TRADING COMMODITY FUTURES AND OPTIONS INVOLVES SUBSTANTIAL RISK OF LOSS ANDMAY NOT BE SUITABLE FOR ALL INVESTORS. YOU SHOULD CAREFULLY CONSIDER WHETHER TRADING IS SUITABLE FOR YOU IN LIGHT OF YOUR CIRCUMSTANCES, KNOWLEDGE AND FINANCIAL RESOURCES.
As we get ready to kick off the 2017 Farm Journal crop tour the grain markets are still reeling from the surprise increase in soybean yields and higher than expected corn yields on the August USDA WASDE report. I have to say that I am very excited to be going on the tour for the first time, and after last Thursday's report I now feel like this is something I NEED to do. The crop tour is usually a pretty big deal for the markets, but this year might mean something different.
On the USDA's August World Agricultural Supply and Demand Estimates (WASDE) report the USDA shocked the trade by only slightly lowering the corn yield and actually raising the soybean yield. Based on the weekly crop conditions the trade was expecting a n almost 5 bushel an acre reduction in corn yield and a small decline in soybean yield. It seems somewhat impossible for the 60% good to excellent conditions and the USDA's projected yields to coexist. Either way the aftermath of the report sent corn, wheat and soybeans to new lows.
So now, the trade is not exactly sure what to think. Crop conditions and the USDA's estimates really seem to contradict each other. For the moment the trade has to trade what the USDA has given us. But it feels like a large portion of the trade is skeptical about the numbers the USDA has given us. Enter the 2017 Farm Journal Crop Tour.
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At least some of the trade is desperately looking for answers as to why crop conditions and the USDA have painted much different pictures of this crop. It seems the need for something to confirm or deny the USDA's estimates has never been higher. And there is not much in a better position to do so than the biggest crop tour of the year and one that has been consistently fairly accurate.
This year the Farm Journal Crop Tour seems to be in a position to have a big impact on the market. Who knows what we will find, but if things seem pretty close to the USDA's projections it will help justify the USDA and the lower prices we have seen in grains. If, on the other hand, things look much different that the state averages the USDA has for the key states the Tour will be on then that could foster even more doubt about the USDA estimates. In other words, all eyes on #FJTour17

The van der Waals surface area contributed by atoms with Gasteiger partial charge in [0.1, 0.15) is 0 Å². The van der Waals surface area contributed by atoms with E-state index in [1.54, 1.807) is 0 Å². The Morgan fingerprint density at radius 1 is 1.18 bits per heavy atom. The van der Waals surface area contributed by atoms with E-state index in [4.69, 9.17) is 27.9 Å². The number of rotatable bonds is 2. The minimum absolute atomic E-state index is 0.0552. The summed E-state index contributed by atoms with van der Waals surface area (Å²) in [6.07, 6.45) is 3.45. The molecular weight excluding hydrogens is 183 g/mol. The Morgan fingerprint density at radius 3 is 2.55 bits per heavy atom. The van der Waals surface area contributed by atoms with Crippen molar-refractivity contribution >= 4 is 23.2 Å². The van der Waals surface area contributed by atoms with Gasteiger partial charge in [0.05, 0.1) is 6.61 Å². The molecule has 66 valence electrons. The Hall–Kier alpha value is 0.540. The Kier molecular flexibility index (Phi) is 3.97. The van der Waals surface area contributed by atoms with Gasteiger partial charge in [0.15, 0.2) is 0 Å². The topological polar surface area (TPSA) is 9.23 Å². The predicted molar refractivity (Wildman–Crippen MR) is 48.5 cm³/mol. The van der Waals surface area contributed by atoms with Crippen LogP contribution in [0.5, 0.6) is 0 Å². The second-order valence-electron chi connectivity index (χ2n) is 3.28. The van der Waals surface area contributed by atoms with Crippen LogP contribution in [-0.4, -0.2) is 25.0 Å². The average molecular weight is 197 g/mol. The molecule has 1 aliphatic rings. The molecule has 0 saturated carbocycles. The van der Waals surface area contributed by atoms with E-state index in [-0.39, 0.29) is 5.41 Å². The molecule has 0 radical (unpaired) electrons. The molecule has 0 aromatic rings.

We have complimentary 2017 commodity reference calendars available. They are a little bigger than pocket sized and very useful if you follow markets. You can sign up for yours here - http://www.zaner.com/offers/calendar.asp (Shipping to the US only)
Give us a call if you would like more info on the strategies we are using or if you would like to set up an account to put a plan in action. Ted Seifried - (312) 277-0113. Also, feel free to give me a call or shoot me an email if you would like to talk about your marketing plan, the markets, weather, or just to visit.Follow me on twitter @thetedspread if you like.
DecemberCorn Daily chart:
NovemberSoybeans Daily chart:
Producers looking to hedge all or a portion of their production may be rather interested in some of the options / options-futures strategies that I am currently using.
In my mind there has to be a balance. Neither technical nor fundamental analysis alone is enough to be consistent. Please give me a call for a trade recommendation, and we can put together a trade strategy tailored to your needs. Be safe!
Ted Seifried (312) 277-0113 or email@example.com
Additional charts, studies, and more of my commentary can be found at: http://markethead.com/2.0/free_trial.asp?ap=tseifrie
Futures, options and forex trading is speculative in nature and involves substantial risk of loss. This commentary should be conveyed as a solicitation for entry into derivitives transactions. All known news and events have already been factored into the price of the underlying commodities discussed. The limited risk characteristic of options refers to long options only; and refers to the amount of the loss, which is defined as premium paid on the option(s) plus commissions.
FOR CUSTOMERS TRADING OPTIONS, THESE FUTURES CHARTS ARE PRESENTED FOR INFORMATIONAL PURPOSES ONLY. THEY ARE INTENDED TO SHOW HOW INVESTING IN OPTIONS CAN DEPEND ON THE UNDERLYING FUTURES PRICES; SPECIFICALLY, WHETHER OR NOT AN OPTION PURCHASER IS BUYING AN IN-THE-MONEY, AT-THE-MONEY, OR OUT-OF-THE-MONEY OPTION. FURTHERMORE, THE PURCHASER WILL BE ABLE TO DETERMINE WHETHER OR NOT TO EXERCISE HIS RIGHT ON AN OPTION DEPENDING ON HOW THE OPTION'S STRIKE PRICE COMPARES TO THE UNDERLYING FUTURE'S PRICE. THE FUTURES CHARTS ARE NOT INTENDED TO IMPLY THAT OPTION PRICES MOVE IN TANDEM WITH FUTURES PRICES. IN FACT, OPTION PRICES MAY ONLY MOVE A FRACTION OF THE PRICE MOVE IN THE UNDERLYING FUTURES. IN SOME CASES, THE OPTION MAY NOT MOVE AT ALL OR EVEN MOVE IN THE OPPOSITE DIRECTION.